Advanced file system functionality (file metadata, server-to-server copies, renaming, locking) would need additional specifications.

2.5. Network address resolution

The Domain Name System (DNS) can be utilized from CoAP using the mechanisms described in [I-D.draft-lenders-dns-over-coap].

Strong points

Savings in firmware complexity by using infrastructure shared with other applications.

Potential for traffic (and thus energy) reduction by using request-response binding.

Weak points

Not deployed in existing networks.

2.6. Time service

Whereas no attempt has been made yet to specify a time service over CoAP, a primitive time service can be assembled by creating a CoAP resource that returns the server's current time, e.g., in a UNIX time stamp represented in decimal ASCII, or in CBOR using any of timestamp tags (0, 1 or 1001).

Such services have been in use since at least 2013, and are easy to operate and scale.

Competing with


Strong points

Savings in firmware complexity by using infrastructure shared with other applications.

Compact messages.

Reuse of existing security associations.

Weak points

None of the advanced features of (S)NTP, such as distinction between receive and transmit timestamps. Not even leap seconds are advertised (but that can be mitigated by using a time scale that is not affected by them, such as TAI).

Generally only suitable for the last hop in time synchronization.

2.7. Terminal access

Virtual terminal access was one of the first network applications described in an RFC ([RFC15]), and popular to date.

There is no full specification yet as to how to express the data streams of character based user input and character based text responses in CoAP. Necessary components, as well as optional future extensions, have been sketched for the RIOT operating system at Unlike SSH, that sketch assumes the presence of a single virtual terminal (as opposed to one created per connection). On platforms with dynamic resources and per-process output capture, an SSH-like muliplexing can be created based on the resource collection pattern described in [I-D.ietf-core-interfaces].

Competing with


Strong points

The head-of-line blocking that occasionally plagues TCP based connections is eliminiated in favor of on-demand recovery (i.e., observing the last output will produce the latest chunk of output, and the terminal may recover skipped data later if it is still in the device's back-scroll buffer).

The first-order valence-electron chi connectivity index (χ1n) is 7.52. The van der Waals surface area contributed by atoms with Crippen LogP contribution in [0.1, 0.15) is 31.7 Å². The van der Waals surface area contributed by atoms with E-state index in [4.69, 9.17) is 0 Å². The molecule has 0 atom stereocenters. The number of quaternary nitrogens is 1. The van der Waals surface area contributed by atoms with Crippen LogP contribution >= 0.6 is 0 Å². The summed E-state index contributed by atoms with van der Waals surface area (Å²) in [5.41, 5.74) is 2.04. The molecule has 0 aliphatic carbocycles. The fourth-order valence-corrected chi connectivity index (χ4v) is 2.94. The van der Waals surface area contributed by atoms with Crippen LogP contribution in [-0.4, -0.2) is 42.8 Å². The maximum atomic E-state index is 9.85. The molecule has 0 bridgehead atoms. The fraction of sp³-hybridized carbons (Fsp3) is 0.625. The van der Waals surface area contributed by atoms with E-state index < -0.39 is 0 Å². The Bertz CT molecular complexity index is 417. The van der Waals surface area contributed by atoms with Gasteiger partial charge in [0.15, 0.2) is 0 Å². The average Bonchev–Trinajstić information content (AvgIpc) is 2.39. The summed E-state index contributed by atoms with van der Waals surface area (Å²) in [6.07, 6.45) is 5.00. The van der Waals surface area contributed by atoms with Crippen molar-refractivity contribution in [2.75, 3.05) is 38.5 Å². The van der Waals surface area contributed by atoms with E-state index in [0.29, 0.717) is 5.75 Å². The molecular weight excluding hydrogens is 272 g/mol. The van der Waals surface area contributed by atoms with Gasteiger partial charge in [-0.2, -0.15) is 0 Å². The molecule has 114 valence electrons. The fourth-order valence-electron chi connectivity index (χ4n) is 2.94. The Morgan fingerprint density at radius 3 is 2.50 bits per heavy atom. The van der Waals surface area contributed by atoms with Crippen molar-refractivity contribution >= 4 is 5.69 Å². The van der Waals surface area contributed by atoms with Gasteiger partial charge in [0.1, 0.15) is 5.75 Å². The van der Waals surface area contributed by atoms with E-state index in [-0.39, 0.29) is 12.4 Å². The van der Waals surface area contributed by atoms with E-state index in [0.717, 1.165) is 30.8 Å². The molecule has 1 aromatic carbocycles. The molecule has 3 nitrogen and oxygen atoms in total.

Weak points

The default retransmission characteristics of CoAP make operations painfully slow when encountering packet loss. Tuning of parameters or the implementation of advanced flow control as described in [I-D.ietf-core-fasor] are necessary for smooth operation.

On-demand recovery is incompatible with regular terminals, and requires either fully managed terminals (where the full output is reprinted when lost fragments are recovered) or accepting the loss of data where printed exceeding the network speed. (Data is still lost gracefully, as the loss is detected and can be indicated visually).

2.8. Chat services

The CoMatrix project has demonstrated that the Matrix chat protocol can be simplified to the point where it becomes usable transparently with constrained devices.

2.9. Web browsing

Competing with

HTTP [RFC9110] over its various transports; Gemini ([gemini]).

By virtue of cross proxying to HTTP, CoAP is generally capable of transporting web pages the same way as HTTP, albeit at a reduced feature set (in particular, most HTTP headers).

CoAP offers only niche benefits over HTTP when combined with HTML, the predominant markup language on the web: Any benefits of a more compact transport or implementation are dwarved by the typical size of pages and the complexity of the HTML ecosystem.

CoAP might be a suitable transport for Small Web environments such as Gemini [gemini], which can be rendered even by constrained devices.